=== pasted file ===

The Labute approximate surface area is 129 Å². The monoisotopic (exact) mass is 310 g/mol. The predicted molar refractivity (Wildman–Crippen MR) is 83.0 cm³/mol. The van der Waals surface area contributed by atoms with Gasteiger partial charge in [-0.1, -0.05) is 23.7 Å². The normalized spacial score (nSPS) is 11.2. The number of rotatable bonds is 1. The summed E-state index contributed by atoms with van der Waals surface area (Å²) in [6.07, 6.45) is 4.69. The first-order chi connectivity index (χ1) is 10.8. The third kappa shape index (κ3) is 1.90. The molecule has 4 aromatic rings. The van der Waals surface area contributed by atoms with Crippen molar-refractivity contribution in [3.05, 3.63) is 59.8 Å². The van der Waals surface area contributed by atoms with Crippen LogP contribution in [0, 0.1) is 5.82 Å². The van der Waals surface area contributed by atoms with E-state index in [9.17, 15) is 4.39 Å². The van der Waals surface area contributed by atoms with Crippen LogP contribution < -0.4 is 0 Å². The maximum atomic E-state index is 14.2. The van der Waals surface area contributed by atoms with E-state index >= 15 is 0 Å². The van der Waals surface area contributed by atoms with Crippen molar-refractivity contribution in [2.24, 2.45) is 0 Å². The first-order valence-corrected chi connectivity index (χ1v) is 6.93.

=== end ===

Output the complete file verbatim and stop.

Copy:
The Labute approximate surface area is 129 Å². The monoisotopic (exact) mass is 310 g/mol. The predicted molar refractivity (Wildman–Crippen MR) is 83.0 cm³/mol. The van der Waals surface area contributed by atoms with Gasteiger partial charge in [-0.1, -0.05) is 23.7 Å². The normalized spacial score (nSPS) is 11.2. The number of rotatable bonds is 1. The summed E-state index contributed by atoms with van der Waals surface area (Å²) in [6.07, 6.45) is 4.69. The first-order chi connectivity index (χ1) is 10.8. The third kappa shape index (κ3) is 1.90. The molecule has 4 aromatic rings. The van der Waals surface area contributed by atoms with Crippen molar-refractivity contribution in [3.05, 3.63) is 59.8 Å². The van der Waals surface area contributed by atoms with Crippen LogP contribution in [0, 0.1) is 5.82 Å². The van der Waals surface area contributed by atoms with E-state index in [9.17, 15) is 4.39 Å². The van der Waals surface area contributed by atoms with Crippen LogP contribution < -0.4 is 0 Å². The maximum atomic E-state index is 14.2. The van der Waals surface area contributed by atoms with E-state index >= 15 is 0 Å². The van der Waals surface area contributed by atoms with Crippen molar-refractivity contribution in [2.24, 2.45) is 0 Å². The first-order valence-corrected chi connectivity index (χ1v) is 6.93.